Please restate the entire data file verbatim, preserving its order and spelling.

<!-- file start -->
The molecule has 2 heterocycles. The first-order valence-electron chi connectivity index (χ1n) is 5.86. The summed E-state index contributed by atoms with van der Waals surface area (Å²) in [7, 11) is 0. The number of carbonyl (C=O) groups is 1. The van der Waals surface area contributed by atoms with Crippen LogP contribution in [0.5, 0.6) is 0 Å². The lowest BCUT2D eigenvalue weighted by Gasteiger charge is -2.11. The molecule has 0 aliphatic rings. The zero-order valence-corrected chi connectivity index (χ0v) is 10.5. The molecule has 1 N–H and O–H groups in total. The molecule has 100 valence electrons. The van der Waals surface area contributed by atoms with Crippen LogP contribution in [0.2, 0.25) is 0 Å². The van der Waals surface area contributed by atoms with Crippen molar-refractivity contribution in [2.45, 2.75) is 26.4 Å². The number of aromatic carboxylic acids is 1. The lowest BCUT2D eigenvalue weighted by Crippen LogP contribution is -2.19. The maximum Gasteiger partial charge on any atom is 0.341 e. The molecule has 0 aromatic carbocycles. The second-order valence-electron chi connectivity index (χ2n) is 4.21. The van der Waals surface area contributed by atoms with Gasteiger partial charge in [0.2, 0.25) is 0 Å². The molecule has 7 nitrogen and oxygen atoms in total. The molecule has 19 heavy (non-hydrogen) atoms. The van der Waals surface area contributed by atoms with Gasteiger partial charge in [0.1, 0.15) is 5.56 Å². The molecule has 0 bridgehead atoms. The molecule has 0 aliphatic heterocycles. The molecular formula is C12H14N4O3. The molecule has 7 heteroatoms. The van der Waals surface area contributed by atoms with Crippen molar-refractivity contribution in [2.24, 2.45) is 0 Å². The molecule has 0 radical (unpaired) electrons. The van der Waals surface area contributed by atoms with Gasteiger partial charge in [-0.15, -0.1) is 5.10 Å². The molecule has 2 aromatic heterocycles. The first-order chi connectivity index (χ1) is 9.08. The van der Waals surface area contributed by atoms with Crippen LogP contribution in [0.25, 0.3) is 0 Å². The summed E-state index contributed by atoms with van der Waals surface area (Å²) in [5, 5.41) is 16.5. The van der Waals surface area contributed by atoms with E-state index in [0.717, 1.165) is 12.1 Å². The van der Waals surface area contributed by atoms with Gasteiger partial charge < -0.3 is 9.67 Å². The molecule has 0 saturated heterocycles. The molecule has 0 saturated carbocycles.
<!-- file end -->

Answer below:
The molecule has 2 heterocycles. The first-order valence-electron chi connectivity index (χ1n) is 5.86. The summed E-state index contributed by atoms with van der Waals surface area (Å²) in [7, 11) is 0. The number of carbonyl (C=O) groups is 1. The van der Waals surface area contributed by atoms with Crippen LogP contribution in [0.5, 0.6) is 0 Å². The lowest BCUT2D eigenvalue weighted by Gasteiger charge is -2.11. The molecule has 0 aliphatic rings. The zero-order valence-corrected chi connectivity index (χ0v) is 10.5. The molecule has 1 N–H and O–H groups in total. The molecule has 100 valence electrons. The van der Waals surface area contributed by atoms with Crippen LogP contribution in [0.2, 0.25) is 0 Å². The van der Waals surface area contributed by atoms with Crippen molar-refractivity contribution in [2.45, 2.75) is 26.4 Å². The number of aromatic carboxylic acids is 1. The lowest BCUT2D eigenvalue weighted by Crippen LogP contribution is -2.19. The maximum Gasteiger partial charge on any atom is 0.341 e. The molecule has 0 aromatic carbocycles. The second-order valence-electron chi connectivity index (χ2n) is 4.21. The van der Waals surface area contributed by atoms with Gasteiger partial charge in [0.2, 0.25) is 0 Å². The molecule has 7 nitrogen and oxygen atoms in total. The molecule has 19 heavy (non-hydrogen) atoms. The van der Waals surface area contributed by atoms with Gasteiger partial charge in [0.1, 0.15) is 5.56 Å². The molecule has 0 bridgehead atoms. The molecule has 0 aliphatic heterocycles. The molecular formula is C12H14N4O3. The molecule has 7 heteroatoms. The van der Waals surface area contributed by atoms with Crippen molar-refractivity contribution in [2.24, 2.45) is 0 Å². The molecule has 0 radical (unpaired) electrons. The van der Waals surface area contributed by atoms with Gasteiger partial charge in [-0.15, -0.1) is 5.10 Å². The molecule has 2 aromatic heterocycles. The first-order chi connectivity index (χ1) is 9.08. The van der Waals surface area contributed by atoms with Crippen LogP contribution in [0.25, 0.3) is 0 Å². The summed E-state index contributed by atoms with van der Waals surface area (Å²) in [5, 5.41) is 16.5. The van der Waals surface area contributed by atoms with E-state index in [0.717, 1.165) is 12.1 Å². The van der Waals surface area contributed by atoms with Gasteiger partial charge < -0.3 is 9.67 Å². The molecule has 0 saturated heterocycles. The molecule has 0 saturated carbocycles.